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MCUA Offers Improvements to DoD on Military Lending Act Proposal

The Missouri Credit Union Association (MCUA) submitted a comment letter to the Department of Defense (DoD) regarding a proposal that would implement various provisions of the Military Lending Act (MLA). The proposed changes to DoD’s regulations would, among other things, expand the definition of “consumer credit” and cap at 36% the APR charged for credit products covered by the regulation, including credit cards.

MCUA supports appropriate protection from abusive practices for military members but we have serious concerns about the expansion of the proposal. 

MCUA believes DoD’s existing MLA rule is an appropriate tool for addressing predatory lending practices targeted by the proposal. MCUA firmly believes the rule in great part has been an effective tool in protecting military consumers and curbing predatory lending. The current rule is properly focused on practices that are abusive and MCUA urges DoD to continue its targeted approach.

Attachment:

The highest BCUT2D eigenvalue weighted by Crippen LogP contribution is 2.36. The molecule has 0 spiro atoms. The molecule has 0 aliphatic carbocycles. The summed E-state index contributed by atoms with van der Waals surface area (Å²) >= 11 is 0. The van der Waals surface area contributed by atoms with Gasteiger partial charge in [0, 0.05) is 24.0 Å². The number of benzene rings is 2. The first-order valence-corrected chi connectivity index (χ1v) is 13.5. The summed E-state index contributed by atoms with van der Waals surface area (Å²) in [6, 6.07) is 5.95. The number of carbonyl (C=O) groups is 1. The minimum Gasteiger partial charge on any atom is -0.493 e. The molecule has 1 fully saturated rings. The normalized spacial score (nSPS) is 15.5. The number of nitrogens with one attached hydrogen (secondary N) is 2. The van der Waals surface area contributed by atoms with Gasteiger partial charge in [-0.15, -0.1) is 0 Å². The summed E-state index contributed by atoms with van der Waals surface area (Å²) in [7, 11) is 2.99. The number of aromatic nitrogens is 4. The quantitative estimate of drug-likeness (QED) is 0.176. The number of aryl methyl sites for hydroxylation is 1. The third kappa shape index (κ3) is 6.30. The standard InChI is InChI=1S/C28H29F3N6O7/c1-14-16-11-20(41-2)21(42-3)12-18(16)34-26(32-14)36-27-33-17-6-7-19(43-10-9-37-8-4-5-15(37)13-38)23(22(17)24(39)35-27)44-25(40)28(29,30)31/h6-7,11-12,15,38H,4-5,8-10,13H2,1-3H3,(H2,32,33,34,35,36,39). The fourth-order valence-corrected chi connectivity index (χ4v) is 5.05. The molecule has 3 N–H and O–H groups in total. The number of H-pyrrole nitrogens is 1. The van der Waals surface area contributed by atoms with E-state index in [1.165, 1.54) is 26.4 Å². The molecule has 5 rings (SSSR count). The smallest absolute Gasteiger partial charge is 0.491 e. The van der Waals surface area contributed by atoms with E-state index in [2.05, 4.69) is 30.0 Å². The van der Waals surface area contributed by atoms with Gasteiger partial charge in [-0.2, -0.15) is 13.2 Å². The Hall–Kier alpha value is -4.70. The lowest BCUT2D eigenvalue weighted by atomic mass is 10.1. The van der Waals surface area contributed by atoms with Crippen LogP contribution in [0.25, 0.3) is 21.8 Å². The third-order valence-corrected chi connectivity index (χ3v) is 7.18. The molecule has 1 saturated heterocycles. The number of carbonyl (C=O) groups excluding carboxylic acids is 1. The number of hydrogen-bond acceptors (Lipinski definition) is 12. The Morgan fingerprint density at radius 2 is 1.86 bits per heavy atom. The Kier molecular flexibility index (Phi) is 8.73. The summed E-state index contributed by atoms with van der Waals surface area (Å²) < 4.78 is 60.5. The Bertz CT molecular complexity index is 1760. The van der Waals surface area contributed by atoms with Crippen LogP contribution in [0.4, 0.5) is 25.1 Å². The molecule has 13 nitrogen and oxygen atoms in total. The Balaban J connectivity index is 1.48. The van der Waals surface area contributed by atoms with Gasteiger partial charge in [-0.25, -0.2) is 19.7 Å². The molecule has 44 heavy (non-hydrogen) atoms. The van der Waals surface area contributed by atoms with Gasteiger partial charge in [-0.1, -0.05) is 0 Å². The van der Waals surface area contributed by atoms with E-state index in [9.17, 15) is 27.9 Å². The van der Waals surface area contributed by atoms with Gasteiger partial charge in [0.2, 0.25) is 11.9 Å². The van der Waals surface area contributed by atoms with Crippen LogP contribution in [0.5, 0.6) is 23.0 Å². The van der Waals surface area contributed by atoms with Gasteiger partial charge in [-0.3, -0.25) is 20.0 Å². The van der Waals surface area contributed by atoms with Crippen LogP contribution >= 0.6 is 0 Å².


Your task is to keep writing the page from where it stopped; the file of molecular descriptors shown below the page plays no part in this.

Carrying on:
MCUA is concerned that the proposed changes would have unintended consequences for some credit unions and could jeopardize extension of some consumer credit to service members and their families. The proposal would revise the definition of “consumer credit,” including by expanding its coverage. Therefore, MCUA urges DoD to refrain from adopting its changes as proposed. However, if DoD does finalize its proposal, it should make a number of changes to limit any unintended consequences, including by:

  • Exempting credit unions and other depository institutions (as put forth as a possibility by DoD in the proposal).
  • Providing an exception from aspects of the proposed changes for credit unions, such as the proposed expansion of the term “consumer credit.” Also, DoD should consider excepting certain credit union products, including loans made under NCUA’s Payday Alternative Loan Program (PAL) program.
  • Reconsidering the proposed approach regarding use of the MLA database, and related “safe harbor,” as MCUA believes DoD has not articulated sufficiently the process of accessing and relying on the database. (The proposal would create a “safe harbor” under which creditors could access the MLA Database to determine whether a consumer-applicant is a covered borrower under the rule for a particular transaction.)
  • Allowing as long an implementation period as reasonable to provide adequate time for credit unions and others to implement necessary changes.